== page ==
I’m going to take a moment each day to record what I did that day, people I met, and my thoughts and feelings. Writing down any fears, uncertainties, or frustrations can help me process those feelings. Writing down all the good things will help me remember them. I’ll also be bringing my camera and taking photos and video for my friends and family who aren’t able to come. However, as much as I love taking photos, I always make sure to put down the camera for a while and just drink in the experience.

4. Choose your adventure based on your energy.
When it comes to attractions, I’ll typically make two lists. The first is must-see attractions or events. These I will usually schedule into my day. The second list is additional things I can do if I have the energy. But I try to keep things fairly flexible as I don’t know what my energy will be like at any given moment. If I’m already feeling drained, going on that crowded tour probably isn’t wise. Perhaps a nice scenic hike would be a better option.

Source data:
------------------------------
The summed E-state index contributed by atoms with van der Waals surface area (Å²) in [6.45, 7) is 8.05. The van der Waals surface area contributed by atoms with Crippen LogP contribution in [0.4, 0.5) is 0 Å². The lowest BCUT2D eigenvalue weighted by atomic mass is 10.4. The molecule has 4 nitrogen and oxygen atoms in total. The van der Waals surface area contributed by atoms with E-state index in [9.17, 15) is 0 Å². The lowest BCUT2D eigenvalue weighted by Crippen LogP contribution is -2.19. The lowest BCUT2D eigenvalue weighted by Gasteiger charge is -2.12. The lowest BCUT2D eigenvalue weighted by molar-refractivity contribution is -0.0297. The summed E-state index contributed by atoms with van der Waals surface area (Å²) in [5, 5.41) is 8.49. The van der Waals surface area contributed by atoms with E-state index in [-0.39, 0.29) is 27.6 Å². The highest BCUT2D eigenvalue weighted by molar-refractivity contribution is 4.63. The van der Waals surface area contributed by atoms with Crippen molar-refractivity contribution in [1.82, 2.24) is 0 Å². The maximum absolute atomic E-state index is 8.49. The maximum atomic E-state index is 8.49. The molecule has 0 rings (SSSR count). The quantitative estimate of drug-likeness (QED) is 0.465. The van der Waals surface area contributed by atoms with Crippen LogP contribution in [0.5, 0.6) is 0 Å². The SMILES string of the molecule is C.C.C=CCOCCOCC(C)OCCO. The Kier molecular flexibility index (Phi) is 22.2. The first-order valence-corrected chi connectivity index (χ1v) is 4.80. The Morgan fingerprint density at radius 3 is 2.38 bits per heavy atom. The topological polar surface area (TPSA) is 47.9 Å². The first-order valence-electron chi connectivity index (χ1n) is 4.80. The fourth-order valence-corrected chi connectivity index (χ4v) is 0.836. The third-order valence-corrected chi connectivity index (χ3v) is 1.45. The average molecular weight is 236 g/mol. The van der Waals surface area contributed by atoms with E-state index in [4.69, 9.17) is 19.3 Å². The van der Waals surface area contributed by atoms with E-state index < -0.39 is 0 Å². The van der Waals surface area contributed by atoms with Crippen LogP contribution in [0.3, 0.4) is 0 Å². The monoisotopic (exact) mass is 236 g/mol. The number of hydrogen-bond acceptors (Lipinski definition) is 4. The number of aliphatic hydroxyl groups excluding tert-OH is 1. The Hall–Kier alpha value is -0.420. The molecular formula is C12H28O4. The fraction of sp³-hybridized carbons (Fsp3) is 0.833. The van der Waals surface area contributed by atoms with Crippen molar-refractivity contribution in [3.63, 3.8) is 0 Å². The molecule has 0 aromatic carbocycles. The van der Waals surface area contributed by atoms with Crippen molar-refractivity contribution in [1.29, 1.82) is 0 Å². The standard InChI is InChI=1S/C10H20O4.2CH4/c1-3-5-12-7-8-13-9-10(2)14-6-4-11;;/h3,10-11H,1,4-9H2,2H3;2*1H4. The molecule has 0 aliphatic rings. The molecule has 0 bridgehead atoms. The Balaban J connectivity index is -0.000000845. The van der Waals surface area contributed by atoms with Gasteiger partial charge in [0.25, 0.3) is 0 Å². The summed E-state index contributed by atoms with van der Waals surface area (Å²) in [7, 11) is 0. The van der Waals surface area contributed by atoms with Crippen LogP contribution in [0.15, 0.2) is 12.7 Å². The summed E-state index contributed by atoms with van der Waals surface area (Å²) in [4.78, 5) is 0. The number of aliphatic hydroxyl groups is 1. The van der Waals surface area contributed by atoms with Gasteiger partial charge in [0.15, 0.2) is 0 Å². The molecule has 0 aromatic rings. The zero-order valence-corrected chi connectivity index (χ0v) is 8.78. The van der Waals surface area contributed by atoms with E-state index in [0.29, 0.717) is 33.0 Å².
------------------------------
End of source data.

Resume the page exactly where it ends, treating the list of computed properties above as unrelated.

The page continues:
5. Do little things that make life easier.
If I’m taking a plane, I always try to get an aisle seat. It’s the perfect escape route and you’re not crammed in between two strangers. To make flight transitions easier, I only take carry-on luggage and I don’t check any bags. I also (try to) pack everything a couple of days in advance and prepare lots of healthy snacks the night before. Along with alleviating stress, it also allows me to get a full nights rest. I always bring my headphones, a book, and earplugs (perfect for the flight or to block out noisy roommates).

Do you have any other helpful tips for an introvert abroad?

Image credit: “The Dingle Peninsula” by Giuseppe Milo is licensed under CC by 2.0

Quote of the day

Extroverts may have more going on socially, but we’ve got more going on upstairs. The ‘more’ in the heads of introverts doesn’t refer to more intelligence or creativity, but to the preference for incubating—rather than quickly acting on—thoughts and impressions. The activity centre for introverts is inside, not outside. When an introvert sees an image or hears a question, ideas get tossed around inside while the surface stays calm; an extrovert is more likely to toss out quick impressions and process them out in the open.
-Laurie Helgoe